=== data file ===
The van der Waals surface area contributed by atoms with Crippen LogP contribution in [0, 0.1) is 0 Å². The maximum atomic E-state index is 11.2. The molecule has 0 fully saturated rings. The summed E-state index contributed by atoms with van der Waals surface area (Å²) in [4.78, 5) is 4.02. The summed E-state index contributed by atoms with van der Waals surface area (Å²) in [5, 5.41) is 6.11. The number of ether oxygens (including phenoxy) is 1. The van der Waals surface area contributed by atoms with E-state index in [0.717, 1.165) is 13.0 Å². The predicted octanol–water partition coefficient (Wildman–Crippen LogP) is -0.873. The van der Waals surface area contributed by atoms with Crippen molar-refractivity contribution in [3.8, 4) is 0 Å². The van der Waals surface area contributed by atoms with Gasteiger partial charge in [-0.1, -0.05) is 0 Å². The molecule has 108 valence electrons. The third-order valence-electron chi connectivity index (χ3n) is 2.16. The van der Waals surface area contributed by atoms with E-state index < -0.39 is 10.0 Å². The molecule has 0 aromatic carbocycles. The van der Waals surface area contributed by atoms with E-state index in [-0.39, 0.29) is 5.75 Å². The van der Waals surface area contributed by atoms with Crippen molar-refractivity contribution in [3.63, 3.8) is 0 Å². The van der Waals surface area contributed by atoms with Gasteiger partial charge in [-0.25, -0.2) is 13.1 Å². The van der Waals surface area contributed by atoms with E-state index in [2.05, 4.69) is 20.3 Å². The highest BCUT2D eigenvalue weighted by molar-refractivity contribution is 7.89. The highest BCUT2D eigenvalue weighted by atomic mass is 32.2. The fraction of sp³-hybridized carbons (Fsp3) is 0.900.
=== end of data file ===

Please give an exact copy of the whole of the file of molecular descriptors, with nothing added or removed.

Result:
The van der Waals surface area contributed by atoms with Crippen LogP contribution in [0, 0.1) is 0 Å². The maximum atomic E-state index is 11.2. The molecule has 0 fully saturated rings. The summed E-state index contributed by atoms with van der Waals surface area (Å²) in [4.78, 5) is 4.02. The summed E-state index contributed by atoms with van der Waals surface area (Å²) in [5, 5.41) is 6.11. The number of ether oxygens (including phenoxy) is 1. The van der Waals surface area contributed by atoms with E-state index in [0.717, 1.165) is 13.0 Å². The predicted octanol–water partition coefficient (Wildman–Crippen LogP) is -0.873. The van der Waals surface area contributed by atoms with Crippen molar-refractivity contribution in [3.8, 4) is 0 Å². The van der Waals surface area contributed by atoms with Gasteiger partial charge in [-0.1, -0.05) is 0 Å². The molecule has 108 valence electrons. The third-order valence-electron chi connectivity index (χ3n) is 2.16. The van der Waals surface area contributed by atoms with E-state index < -0.39 is 10.0 Å². The molecule has 0 aromatic carbocycles. The van der Waals surface area contributed by atoms with E-state index in [-0.39, 0.29) is 5.75 Å². The van der Waals surface area contributed by atoms with Crippen molar-refractivity contribution in [3.63, 3.8) is 0 Å². The van der Waals surface area contributed by atoms with Gasteiger partial charge in [-0.25, -0.2) is 13.1 Å². The van der Waals surface area contributed by atoms with E-state index in [2.05, 4.69) is 20.3 Å². The highest BCUT2D eigenvalue weighted by molar-refractivity contribution is 7.89. The highest BCUT2D eigenvalue weighted by atomic mass is 32.2. The fraction of sp³-hybridized carbons (Fsp3) is 0.900.